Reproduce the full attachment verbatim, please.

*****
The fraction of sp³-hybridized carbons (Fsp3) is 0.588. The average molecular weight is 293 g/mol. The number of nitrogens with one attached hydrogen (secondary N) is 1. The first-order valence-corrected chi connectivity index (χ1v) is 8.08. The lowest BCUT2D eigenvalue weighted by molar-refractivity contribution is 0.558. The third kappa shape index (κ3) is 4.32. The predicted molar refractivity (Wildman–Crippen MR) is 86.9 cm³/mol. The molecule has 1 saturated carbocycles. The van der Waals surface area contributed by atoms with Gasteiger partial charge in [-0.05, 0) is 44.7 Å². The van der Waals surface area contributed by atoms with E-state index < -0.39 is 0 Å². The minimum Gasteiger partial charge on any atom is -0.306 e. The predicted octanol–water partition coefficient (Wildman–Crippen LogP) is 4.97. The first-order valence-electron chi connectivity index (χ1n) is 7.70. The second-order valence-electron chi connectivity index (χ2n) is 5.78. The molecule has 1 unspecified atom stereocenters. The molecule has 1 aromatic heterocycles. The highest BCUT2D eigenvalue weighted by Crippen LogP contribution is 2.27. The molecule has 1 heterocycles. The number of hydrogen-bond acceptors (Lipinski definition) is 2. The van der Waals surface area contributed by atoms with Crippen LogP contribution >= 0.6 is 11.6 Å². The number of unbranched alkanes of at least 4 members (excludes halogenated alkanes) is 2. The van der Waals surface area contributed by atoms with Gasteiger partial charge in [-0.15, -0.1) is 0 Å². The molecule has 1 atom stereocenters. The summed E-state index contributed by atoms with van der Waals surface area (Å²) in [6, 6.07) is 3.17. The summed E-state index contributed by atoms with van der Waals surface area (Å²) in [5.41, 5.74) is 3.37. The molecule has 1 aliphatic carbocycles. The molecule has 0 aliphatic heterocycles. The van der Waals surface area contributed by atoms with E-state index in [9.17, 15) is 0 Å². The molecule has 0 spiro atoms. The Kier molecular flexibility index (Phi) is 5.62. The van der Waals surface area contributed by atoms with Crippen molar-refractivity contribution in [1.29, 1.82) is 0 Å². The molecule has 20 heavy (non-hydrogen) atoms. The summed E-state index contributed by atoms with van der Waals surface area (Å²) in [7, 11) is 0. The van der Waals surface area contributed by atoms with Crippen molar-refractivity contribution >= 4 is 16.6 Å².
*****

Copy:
The fraction of sp³-hybridized carbons (Fsp3) is 0.588. The average molecular weight is 293 g/mol. The number of nitrogens with one attached hydrogen (secondary N) is 1. The first-order valence-corrected chi connectivity index (χ1v) is 8.08. The lowest BCUT2D eigenvalue weighted by molar-refractivity contribution is 0.558. The third kappa shape index (κ3) is 4.32. The predicted molar refractivity (Wildman–Crippen MR) is 86.9 cm³/mol. The molecule has 1 saturated carbocycles. The van der Waals surface area contributed by atoms with Gasteiger partial charge in [-0.05, 0) is 44.7 Å². The van der Waals surface area contributed by atoms with E-state index < -0.39 is 0 Å². The minimum Gasteiger partial charge on any atom is -0.306 e. The predicted octanol–water partition coefficient (Wildman–Crippen LogP) is 4.97. The first-order valence-electron chi connectivity index (χ1n) is 7.70. The second-order valence-electron chi connectivity index (χ2n) is 5.78. The molecule has 1 unspecified atom stereocenters. The molecule has 1 aromatic heterocycles. The highest BCUT2D eigenvalue weighted by Crippen LogP contribution is 2.27. The molecule has 1 heterocycles. The number of hydrogen-bond acceptors (Lipinski definition) is 2. The van der Waals surface area contributed by atoms with Crippen LogP contribution >= 0.6 is 11.6 Å². The number of unbranched alkanes of at least 4 members (excludes halogenated alkanes) is 2. The van der Waals surface area contributed by atoms with Gasteiger partial charge in [-0.15, -0.1) is 0 Å². The molecule has 1 atom stereocenters. The summed E-state index contributed by atoms with van der Waals surface area (Å²) in [6, 6.07) is 3.17. The summed E-state index contributed by atoms with van der Waals surface area (Å²) in [5.41, 5.74) is 3.37. The molecule has 1 aliphatic carbocycles. The molecule has 0 aliphatic heterocycles. The van der Waals surface area contributed by atoms with E-state index in [9.17, 15) is 0 Å². The molecule has 0 spiro atoms. The Kier molecular flexibility index (Phi) is 5.62. The van der Waals surface area contributed by atoms with Crippen molar-refractivity contribution in [1.29, 1.82) is 0 Å². The molecule has 20 heavy (non-hydrogen) atoms. The summed E-state index contributed by atoms with van der Waals surface area (Å²) in [7, 11) is 0. The van der Waals surface area contributed by atoms with Crippen molar-refractivity contribution >= 4 is 16.6 Å².